December 1960 (or more likely, early '61), I slapped down 6/4d for a copy of "Mandrake" b/w "The Witch's Twist", a fine double sided guitar instro by er, Mandrake (Philips PB 1093). So 55 years pass, I've never heard anything else by him (was it a 'him'?), until about 10 minutes ago, with the aid of Dave Burke (Pipeline co-editor, the mag for instro folk) and Google. Mandrake was the pro name for Vinnie Rogers, session guitarist, used a home-made guitar, had about five singles on U.S. Columbia, died in 1965. Bit of an anti-climax really...

This release is aimed at the casual Halloween buyer, 24 tracks, 13 of which are instrumentals, the long mysterious Mandrake being my main reason for getting this, well worth it. Mind you, there are some sad vocals to put up with, e.g., Max Bygraves, or Mike & Bernie Winters, and some of the instro content migh test your patience (Ted Heath, Tony Hatch and Frank Weir as examples). About the only other vocals that raised my interest came from Johnny Otis and Lord Sutch, soft spot for the Kay Starr version. So, for me, the instro content to the rescue, overall not too bad.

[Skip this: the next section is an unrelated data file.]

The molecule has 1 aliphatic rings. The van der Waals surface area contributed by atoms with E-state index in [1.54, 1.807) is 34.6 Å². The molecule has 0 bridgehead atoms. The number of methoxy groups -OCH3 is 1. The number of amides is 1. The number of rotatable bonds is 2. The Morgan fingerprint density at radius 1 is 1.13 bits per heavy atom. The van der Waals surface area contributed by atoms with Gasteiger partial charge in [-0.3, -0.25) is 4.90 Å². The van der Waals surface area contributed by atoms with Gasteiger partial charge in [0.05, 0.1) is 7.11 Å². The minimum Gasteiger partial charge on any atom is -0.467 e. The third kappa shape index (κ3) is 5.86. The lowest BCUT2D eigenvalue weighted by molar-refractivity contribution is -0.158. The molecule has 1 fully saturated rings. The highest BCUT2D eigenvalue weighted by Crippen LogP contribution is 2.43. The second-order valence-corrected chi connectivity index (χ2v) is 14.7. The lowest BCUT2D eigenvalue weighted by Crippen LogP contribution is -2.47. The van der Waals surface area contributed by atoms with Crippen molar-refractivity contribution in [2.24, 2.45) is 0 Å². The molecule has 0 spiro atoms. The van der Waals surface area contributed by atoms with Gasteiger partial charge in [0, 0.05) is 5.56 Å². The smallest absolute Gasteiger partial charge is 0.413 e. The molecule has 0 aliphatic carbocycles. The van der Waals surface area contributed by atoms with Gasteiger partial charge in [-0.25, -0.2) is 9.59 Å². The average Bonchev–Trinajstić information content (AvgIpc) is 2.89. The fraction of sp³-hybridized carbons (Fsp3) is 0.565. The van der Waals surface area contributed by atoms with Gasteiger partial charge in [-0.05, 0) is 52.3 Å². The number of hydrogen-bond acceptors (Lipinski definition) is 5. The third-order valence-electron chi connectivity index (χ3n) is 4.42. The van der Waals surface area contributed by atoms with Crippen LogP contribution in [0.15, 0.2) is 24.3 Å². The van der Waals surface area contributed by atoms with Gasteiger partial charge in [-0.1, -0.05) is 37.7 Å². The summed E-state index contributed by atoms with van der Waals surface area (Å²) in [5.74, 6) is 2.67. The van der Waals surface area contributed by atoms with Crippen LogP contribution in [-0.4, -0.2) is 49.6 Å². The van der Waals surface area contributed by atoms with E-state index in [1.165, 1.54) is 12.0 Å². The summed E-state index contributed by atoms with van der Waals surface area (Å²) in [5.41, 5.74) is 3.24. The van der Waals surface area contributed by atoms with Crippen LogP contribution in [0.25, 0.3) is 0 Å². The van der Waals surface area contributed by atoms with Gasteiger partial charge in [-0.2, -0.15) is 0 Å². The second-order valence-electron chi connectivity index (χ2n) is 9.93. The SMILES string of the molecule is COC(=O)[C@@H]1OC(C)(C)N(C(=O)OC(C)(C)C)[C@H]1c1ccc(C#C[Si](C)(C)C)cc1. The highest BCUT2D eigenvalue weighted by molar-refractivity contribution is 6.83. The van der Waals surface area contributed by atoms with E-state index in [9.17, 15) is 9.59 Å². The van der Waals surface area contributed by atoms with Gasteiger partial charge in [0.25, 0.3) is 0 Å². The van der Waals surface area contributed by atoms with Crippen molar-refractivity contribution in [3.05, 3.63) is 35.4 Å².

Chris Williams & The Students' first single "The Monster" was written and produced by Joe Meek in '59, he certainly had an influence on Charles Blackwell. The Scorpions became Phoenix in the late 60's, The Ravens were an American outfit. Weirdest of the lot is by Janine de Wayleyne, playing her ondes Martenot, which to me sounds like a theremin. According to the notes, nothing's known about The Vampires, tho Parlophone thought them worthy of this A and B. In fact, all these cuts from UK labels, Decca, Columbia, Oriole, Capitol, etc.